A federal lawsuit was filed Friday by a Chicago producer claiming his 1967 song “Different Strokes” was illegally sampled on “The Joy,” a song by rappers Kanye West and Jay-Z that is featured on their album, “Watch the Throne.”
Veteran soul singer Syl Johnson, whose real name is Sylvester Thompson, produced, sang, and recorded the 1967 song, “Different Strokes,” which has been sampled by other artists including Michael Jackson, Kid Rock, Tupac Shakur and rap group NWA, according to a suit filed in U.S. District Court in Chicago.
The suit claims that Kanye West and Jay-Z did not obtain permission from Johnson’s Syl-Zel Music Company to use a composition excerpt in the “The Joy,” a song featured on their “Watch the Throne” album.
Johnson owns the copyrights of the song and claims that West initially attempted to obtain permission to use a “Different Strokes” sample in the release of his 2010 album, “My Beautiful Dark Twisted Fantasy,” but was unable to obtain permission in time for its release, the suit said.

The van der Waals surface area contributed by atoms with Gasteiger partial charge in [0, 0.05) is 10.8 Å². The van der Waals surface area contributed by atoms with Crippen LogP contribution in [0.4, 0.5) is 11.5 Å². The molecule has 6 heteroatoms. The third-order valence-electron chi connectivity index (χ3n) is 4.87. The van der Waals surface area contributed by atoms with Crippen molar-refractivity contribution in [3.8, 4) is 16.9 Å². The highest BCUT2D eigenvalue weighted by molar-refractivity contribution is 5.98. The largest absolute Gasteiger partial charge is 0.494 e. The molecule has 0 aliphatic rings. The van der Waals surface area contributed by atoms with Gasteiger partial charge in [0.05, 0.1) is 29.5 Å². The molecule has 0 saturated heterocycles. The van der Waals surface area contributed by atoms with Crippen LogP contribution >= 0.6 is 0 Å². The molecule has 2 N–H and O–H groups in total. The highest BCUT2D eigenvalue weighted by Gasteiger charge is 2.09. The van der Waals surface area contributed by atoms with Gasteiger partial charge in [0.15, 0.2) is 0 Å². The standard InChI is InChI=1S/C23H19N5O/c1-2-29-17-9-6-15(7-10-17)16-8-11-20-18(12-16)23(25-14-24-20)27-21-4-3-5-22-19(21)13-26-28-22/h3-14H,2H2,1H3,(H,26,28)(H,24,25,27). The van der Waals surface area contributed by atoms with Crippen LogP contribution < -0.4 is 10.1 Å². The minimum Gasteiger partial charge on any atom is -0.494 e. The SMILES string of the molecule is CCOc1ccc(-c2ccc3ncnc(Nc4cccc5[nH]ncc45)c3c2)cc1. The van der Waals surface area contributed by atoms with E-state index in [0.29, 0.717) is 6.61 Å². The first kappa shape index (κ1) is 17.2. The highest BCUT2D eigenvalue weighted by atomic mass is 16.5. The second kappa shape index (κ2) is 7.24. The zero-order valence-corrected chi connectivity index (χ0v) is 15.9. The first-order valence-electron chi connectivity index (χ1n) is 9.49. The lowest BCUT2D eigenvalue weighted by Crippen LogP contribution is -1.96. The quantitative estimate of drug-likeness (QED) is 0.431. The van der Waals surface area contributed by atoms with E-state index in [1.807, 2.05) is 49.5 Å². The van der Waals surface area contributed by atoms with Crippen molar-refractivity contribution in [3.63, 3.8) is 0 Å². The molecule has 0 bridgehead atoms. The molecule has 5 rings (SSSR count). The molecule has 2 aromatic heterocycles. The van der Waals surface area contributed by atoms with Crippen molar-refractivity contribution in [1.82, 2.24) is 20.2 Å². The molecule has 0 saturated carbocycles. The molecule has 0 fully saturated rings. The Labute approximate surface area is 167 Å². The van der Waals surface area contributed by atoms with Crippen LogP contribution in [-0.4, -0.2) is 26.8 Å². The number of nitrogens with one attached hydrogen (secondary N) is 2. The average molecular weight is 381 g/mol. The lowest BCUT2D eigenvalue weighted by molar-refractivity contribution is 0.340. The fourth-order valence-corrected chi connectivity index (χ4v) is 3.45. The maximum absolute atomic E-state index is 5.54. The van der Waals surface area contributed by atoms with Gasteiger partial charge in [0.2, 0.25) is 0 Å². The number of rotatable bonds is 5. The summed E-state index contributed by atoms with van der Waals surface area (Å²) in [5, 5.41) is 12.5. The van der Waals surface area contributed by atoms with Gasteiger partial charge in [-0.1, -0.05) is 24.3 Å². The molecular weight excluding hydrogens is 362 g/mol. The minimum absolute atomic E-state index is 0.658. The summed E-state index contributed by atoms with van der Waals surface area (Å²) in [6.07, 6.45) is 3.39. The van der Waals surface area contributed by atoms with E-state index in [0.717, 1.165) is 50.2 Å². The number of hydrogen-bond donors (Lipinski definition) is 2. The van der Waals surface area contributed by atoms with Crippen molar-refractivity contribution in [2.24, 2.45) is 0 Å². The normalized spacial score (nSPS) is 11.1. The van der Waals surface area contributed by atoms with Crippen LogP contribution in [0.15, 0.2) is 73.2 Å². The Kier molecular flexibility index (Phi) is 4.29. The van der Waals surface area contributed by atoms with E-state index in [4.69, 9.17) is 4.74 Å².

The “Watch the Throne” album was released about August 2011 with a song entitled “The Joy,” which featured a sample of “Different Strokes” that was not authorized, the suit said.
The five-count suit claims copyright infringement, unfair competition, and fraud. It seeks a jury trial, permanently restraining the rappers from performing the song “The Joy” in concert or distributing the recording. The suit also requests an order to impound all recordings of the song, an accounting of the revenues and a judgment for the balance due Johnson. It also seeks punitive damages, attorney fees and court costs.
So does he have a case? Take a listen.